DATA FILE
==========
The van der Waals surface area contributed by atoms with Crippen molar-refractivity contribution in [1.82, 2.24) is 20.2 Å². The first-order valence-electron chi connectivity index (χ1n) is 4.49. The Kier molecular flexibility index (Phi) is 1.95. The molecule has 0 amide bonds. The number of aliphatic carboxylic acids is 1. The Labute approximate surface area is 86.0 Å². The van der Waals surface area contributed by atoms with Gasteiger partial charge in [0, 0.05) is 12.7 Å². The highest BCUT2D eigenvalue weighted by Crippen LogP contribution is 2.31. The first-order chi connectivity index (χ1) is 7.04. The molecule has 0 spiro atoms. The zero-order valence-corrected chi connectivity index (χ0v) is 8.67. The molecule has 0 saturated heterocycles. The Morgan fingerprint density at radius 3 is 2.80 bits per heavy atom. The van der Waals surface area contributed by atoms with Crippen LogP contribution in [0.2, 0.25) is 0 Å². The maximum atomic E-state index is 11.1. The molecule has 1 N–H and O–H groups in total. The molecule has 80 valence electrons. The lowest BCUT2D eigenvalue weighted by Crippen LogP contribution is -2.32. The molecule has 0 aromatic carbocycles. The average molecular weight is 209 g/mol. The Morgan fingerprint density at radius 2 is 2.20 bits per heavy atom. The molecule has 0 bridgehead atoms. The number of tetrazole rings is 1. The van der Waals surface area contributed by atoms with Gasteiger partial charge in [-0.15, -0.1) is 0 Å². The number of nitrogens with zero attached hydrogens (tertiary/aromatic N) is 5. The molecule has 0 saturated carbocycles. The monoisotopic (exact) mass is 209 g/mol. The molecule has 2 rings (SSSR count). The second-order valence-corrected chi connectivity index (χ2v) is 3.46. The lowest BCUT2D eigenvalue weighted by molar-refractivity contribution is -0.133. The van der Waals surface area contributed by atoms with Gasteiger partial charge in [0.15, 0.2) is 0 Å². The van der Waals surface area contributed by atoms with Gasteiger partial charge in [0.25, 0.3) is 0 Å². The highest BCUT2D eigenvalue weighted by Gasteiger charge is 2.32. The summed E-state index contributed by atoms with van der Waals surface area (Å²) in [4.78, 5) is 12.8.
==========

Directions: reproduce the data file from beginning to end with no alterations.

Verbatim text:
The van der Waals surface area contributed by atoms with Crippen molar-refractivity contribution in [1.82, 2.24) is 20.2 Å². The first-order valence-electron chi connectivity index (χ1n) is 4.49. The Kier molecular flexibility index (Phi) is 1.95. The molecule has 0 amide bonds. The number of aliphatic carboxylic acids is 1. The Labute approximate surface area is 86.0 Å². The van der Waals surface area contributed by atoms with Gasteiger partial charge in [0, 0.05) is 12.7 Å². The highest BCUT2D eigenvalue weighted by Crippen LogP contribution is 2.31. The first-order chi connectivity index (χ1) is 7.04. The molecule has 0 spiro atoms. The zero-order valence-corrected chi connectivity index (χ0v) is 8.67. The molecule has 0 saturated heterocycles. The Morgan fingerprint density at radius 3 is 2.80 bits per heavy atom. The van der Waals surface area contributed by atoms with Crippen LogP contribution in [0.2, 0.25) is 0 Å². The maximum atomic E-state index is 11.1. The molecule has 1 N–H and O–H groups in total. The molecule has 80 valence electrons. The lowest BCUT2D eigenvalue weighted by Crippen LogP contribution is -2.32. The molecule has 0 aromatic carbocycles. The average molecular weight is 209 g/mol. The Morgan fingerprint density at radius 2 is 2.20 bits per heavy atom. The molecule has 0 bridgehead atoms. The number of tetrazole rings is 1. The van der Waals surface area contributed by atoms with Gasteiger partial charge in [-0.15, -0.1) is 0 Å². The number of nitrogens with zero attached hydrogens (tertiary/aromatic N) is 5. The molecule has 0 saturated carbocycles. The monoisotopic (exact) mass is 209 g/mol. The molecule has 2 rings (SSSR count). The second-order valence-corrected chi connectivity index (χ2v) is 3.46. The lowest BCUT2D eigenvalue weighted by molar-refractivity contribution is -0.133. The van der Waals surface area contributed by atoms with Gasteiger partial charge in [0.15, 0.2) is 0 Å². The van der Waals surface area contributed by atoms with Gasteiger partial charge in [0.25, 0.3) is 0 Å². The highest BCUT2D eigenvalue weighted by Gasteiger charge is 2.32. The summed E-state index contributed by atoms with van der Waals surface area (Å²) in [4.78, 5) is 12.8.